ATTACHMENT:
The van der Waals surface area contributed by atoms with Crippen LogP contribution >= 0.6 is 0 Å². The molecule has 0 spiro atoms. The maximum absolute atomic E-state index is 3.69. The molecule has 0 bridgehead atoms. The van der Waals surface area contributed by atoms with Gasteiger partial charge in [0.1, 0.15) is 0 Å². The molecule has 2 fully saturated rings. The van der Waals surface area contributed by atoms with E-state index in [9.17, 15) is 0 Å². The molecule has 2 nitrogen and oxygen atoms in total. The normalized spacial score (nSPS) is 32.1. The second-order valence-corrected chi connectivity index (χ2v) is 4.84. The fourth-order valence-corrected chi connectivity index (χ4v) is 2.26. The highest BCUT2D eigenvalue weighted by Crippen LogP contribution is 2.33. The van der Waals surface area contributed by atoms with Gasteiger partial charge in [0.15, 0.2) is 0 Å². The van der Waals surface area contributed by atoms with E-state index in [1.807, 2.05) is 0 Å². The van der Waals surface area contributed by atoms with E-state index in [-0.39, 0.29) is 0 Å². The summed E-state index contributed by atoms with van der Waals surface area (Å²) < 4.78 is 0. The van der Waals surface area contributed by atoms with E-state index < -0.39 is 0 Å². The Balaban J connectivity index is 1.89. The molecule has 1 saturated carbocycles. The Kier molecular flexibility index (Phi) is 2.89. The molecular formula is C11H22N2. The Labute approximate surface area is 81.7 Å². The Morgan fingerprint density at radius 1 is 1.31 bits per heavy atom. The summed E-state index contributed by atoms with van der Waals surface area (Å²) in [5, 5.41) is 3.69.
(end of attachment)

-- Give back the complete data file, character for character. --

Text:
The van der Waals surface area contributed by atoms with Crippen LogP contribution >= 0.6 is 0 Å². The molecule has 0 spiro atoms. The maximum absolute atomic E-state index is 3.69. The molecule has 0 bridgehead atoms. The van der Waals surface area contributed by atoms with Gasteiger partial charge in [0.1, 0.15) is 0 Å². The molecule has 2 fully saturated rings. The van der Waals surface area contributed by atoms with E-state index in [9.17, 15) is 0 Å². The molecule has 2 nitrogen and oxygen atoms in total. The normalized spacial score (nSPS) is 32.1. The second-order valence-corrected chi connectivity index (χ2v) is 4.84. The fourth-order valence-corrected chi connectivity index (χ4v) is 2.26. The highest BCUT2D eigenvalue weighted by Crippen LogP contribution is 2.33. The van der Waals surface area contributed by atoms with Gasteiger partial charge in [0.15, 0.2) is 0 Å². The van der Waals surface area contributed by atoms with E-state index in [1.807, 2.05) is 0 Å². The van der Waals surface area contributed by atoms with E-state index in [-0.39, 0.29) is 0 Å². The summed E-state index contributed by atoms with van der Waals surface area (Å²) < 4.78 is 0. The van der Waals surface area contributed by atoms with E-state index < -0.39 is 0 Å². The Balaban J connectivity index is 1.89. The molecule has 1 saturated carbocycles. The Kier molecular flexibility index (Phi) is 2.89. The molecular formula is C11H22N2. The Labute approximate surface area is 81.7 Å². The Morgan fingerprint density at radius 1 is 1.31 bits per heavy atom. The summed E-state index contributed by atoms with van der Waals surface area (Å²) in [5, 5.41) is 3.69.